We can break that down into opportunities and traps for the unwary. Let’s start with the opportunities. Much of corporate America does not participate in tax equity and the tax-equity markets. Tax-equity financing sources are dominated by major financial institutions, banks and insurance companies – although there are some profitable corporates, tech companies, media companies, and others that do participate. But I think there is untapped potential there. Tax equity is something to take a look at to see if your organization might have an appetite for it. The way I like to describe it to people is that you can cut a check to the Treasury or you can cut a check to a renewable energy project developer. Those are both methods to pay your taxes, but by doing the latter and supporting a developer, at a fairly minimal risk, there are some good returns to be had.

There’s a learning curve, but it’s not as steep as people might think. You have to understand the assets, of course. But it’s worth looking into. It’s worth seeing if your company has the profile to do it. And there’s a lot that can be outsourced, which brings up the question of how you are dealing with project finance generally. Are you being well advised? And this is where we get into traps for the unwary – because project finance is inherently a non-recourse type of mindset. The developer is not on the hook generally is a project does not work out, but specific assets are, so you have to ask, you know, what the covenants are. What does the deal really look like? How is it going to impact the commercial side of the company going forward? What constraints is it going to place on management and their flexibility and their ability to pursue their own endeavors?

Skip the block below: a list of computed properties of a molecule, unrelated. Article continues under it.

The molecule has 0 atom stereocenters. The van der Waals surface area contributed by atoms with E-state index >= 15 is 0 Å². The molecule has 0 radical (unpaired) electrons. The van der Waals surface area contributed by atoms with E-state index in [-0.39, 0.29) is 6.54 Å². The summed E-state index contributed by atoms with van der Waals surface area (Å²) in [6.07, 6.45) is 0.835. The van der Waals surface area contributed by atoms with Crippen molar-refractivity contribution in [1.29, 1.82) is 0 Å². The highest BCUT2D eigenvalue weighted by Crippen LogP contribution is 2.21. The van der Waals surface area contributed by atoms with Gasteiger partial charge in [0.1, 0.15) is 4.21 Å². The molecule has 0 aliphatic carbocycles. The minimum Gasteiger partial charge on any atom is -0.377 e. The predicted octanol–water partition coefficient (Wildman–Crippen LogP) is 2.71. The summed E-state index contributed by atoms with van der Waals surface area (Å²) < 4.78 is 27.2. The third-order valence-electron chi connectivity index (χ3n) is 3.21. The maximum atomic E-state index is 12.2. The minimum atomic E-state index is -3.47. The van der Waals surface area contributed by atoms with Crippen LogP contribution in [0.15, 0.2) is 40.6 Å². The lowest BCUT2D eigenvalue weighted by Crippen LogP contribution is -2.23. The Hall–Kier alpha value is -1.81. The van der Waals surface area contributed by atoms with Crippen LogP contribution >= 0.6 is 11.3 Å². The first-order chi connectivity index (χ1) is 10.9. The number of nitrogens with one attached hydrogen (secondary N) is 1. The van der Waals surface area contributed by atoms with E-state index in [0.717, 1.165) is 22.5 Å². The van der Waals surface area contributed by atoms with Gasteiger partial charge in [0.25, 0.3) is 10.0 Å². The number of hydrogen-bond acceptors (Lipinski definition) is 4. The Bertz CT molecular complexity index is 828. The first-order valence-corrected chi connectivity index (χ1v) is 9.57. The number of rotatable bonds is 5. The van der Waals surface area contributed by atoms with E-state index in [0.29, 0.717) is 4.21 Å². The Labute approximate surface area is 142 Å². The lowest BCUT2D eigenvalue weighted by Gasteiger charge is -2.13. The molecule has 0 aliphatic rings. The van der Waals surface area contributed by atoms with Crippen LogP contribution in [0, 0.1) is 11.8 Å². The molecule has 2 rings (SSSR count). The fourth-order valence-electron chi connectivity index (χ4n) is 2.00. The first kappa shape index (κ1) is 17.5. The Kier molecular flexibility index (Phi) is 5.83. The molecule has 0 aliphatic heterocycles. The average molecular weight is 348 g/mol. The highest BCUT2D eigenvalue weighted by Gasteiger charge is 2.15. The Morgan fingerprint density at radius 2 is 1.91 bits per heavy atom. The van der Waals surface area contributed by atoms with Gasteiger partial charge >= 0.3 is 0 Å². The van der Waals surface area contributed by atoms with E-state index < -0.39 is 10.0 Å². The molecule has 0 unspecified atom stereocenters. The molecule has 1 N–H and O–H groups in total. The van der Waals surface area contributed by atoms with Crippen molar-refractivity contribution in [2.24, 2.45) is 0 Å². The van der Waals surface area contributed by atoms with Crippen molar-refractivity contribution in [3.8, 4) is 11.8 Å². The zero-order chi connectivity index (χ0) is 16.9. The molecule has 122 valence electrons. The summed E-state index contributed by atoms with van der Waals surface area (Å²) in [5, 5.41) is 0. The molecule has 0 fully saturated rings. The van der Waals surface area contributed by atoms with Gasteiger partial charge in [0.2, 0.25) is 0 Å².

Having a good understanding of the answers to these questions, and getting good advice – which oftentimes is external – is crucial. You want to get a product that is effective and well-tailored to the particular entities, to the particular borrower. Not just something off the shelf but something that really works for the specific project, the specific business and the specific organization. Sometimes you see folks cut corners, for lack of a better way to put it, and try to save on the costs of external advisers and whatnot. But you don’t know what you don’t know, right? So if you’re not a frequent user of project finance, be cautious and make sure at the outset that you’re are well advised and well educated. But also, be aware that there are really cool opportunities out there in terms of tax equity. There are opportunities to turn a tax liability into a profitable investment.